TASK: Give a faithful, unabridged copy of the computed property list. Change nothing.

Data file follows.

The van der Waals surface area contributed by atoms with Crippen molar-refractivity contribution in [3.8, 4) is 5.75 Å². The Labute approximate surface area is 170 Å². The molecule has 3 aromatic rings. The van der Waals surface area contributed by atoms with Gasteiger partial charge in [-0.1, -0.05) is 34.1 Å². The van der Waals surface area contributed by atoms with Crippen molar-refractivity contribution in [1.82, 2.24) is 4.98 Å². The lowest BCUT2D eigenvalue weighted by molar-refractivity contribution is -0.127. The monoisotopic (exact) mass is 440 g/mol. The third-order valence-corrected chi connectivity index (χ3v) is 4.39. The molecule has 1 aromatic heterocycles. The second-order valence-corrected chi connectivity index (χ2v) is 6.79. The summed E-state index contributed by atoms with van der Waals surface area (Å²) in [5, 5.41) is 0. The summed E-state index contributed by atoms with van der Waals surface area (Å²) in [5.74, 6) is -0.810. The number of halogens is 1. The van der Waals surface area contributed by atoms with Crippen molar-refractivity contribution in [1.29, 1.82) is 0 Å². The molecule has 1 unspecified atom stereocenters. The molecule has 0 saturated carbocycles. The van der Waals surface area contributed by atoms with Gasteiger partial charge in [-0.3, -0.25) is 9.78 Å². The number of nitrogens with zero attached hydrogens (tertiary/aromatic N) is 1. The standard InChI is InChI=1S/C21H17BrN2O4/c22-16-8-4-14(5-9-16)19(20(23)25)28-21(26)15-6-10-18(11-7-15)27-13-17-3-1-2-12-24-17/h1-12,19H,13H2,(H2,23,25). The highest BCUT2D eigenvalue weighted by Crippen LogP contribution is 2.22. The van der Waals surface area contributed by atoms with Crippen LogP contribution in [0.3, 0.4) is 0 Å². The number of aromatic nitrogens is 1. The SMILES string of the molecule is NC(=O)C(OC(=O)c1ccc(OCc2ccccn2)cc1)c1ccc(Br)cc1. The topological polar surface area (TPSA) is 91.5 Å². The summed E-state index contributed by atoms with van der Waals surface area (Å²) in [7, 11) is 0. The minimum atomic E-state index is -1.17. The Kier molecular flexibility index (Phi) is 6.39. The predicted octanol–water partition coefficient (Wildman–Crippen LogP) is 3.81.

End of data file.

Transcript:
The van der Waals surface area contributed by atoms with Crippen molar-refractivity contribution in [3.8, 4) is 5.75 Å². The Labute approximate surface area is 170 Å². The molecule has 3 aromatic rings. The van der Waals surface area contributed by atoms with Gasteiger partial charge in [-0.1, -0.05) is 34.1 Å². The van der Waals surface area contributed by atoms with Crippen molar-refractivity contribution in [1.82, 2.24) is 4.98 Å². The lowest BCUT2D eigenvalue weighted by molar-refractivity contribution is -0.127. The monoisotopic (exact) mass is 440 g/mol. The third-order valence-corrected chi connectivity index (χ3v) is 4.39. The molecule has 1 aromatic heterocycles. The second-order valence-corrected chi connectivity index (χ2v) is 6.79. The summed E-state index contributed by atoms with van der Waals surface area (Å²) in [5, 5.41) is 0. The summed E-state index contributed by atoms with van der Waals surface area (Å²) in [5.74, 6) is -0.810. The number of halogens is 1. The van der Waals surface area contributed by atoms with Crippen molar-refractivity contribution in [1.29, 1.82) is 0 Å². The molecule has 1 unspecified atom stereocenters. The molecule has 0 saturated carbocycles. The van der Waals surface area contributed by atoms with Gasteiger partial charge in [-0.3, -0.25) is 9.78 Å². The number of nitrogens with zero attached hydrogens (tertiary/aromatic N) is 1. The standard InChI is InChI=1S/C21H17BrN2O4/c22-16-8-4-14(5-9-16)19(20(23)25)28-21(26)15-6-10-18(11-7-15)27-13-17-3-1-2-12-24-17/h1-12,19H,13H2,(H2,23,25). The highest BCUT2D eigenvalue weighted by Crippen LogP contribution is 2.22. The van der Waals surface area contributed by atoms with Crippen LogP contribution in [0.3, 0.4) is 0 Å². The number of aromatic nitrogens is 1. The SMILES string of the molecule is NC(=O)C(OC(=O)c1ccc(OCc2ccccn2)cc1)c1ccc(Br)cc1. The topological polar surface area (TPSA) is 91.5 Å². The summed E-state index contributed by atoms with van der Waals surface area (Å²) in [7, 11) is 0. The minimum atomic E-state index is -1.17. The Kier molecular flexibility index (Phi) is 6.39. The predicted octanol–water partition coefficient (Wildman–Crippen LogP) is 3.81.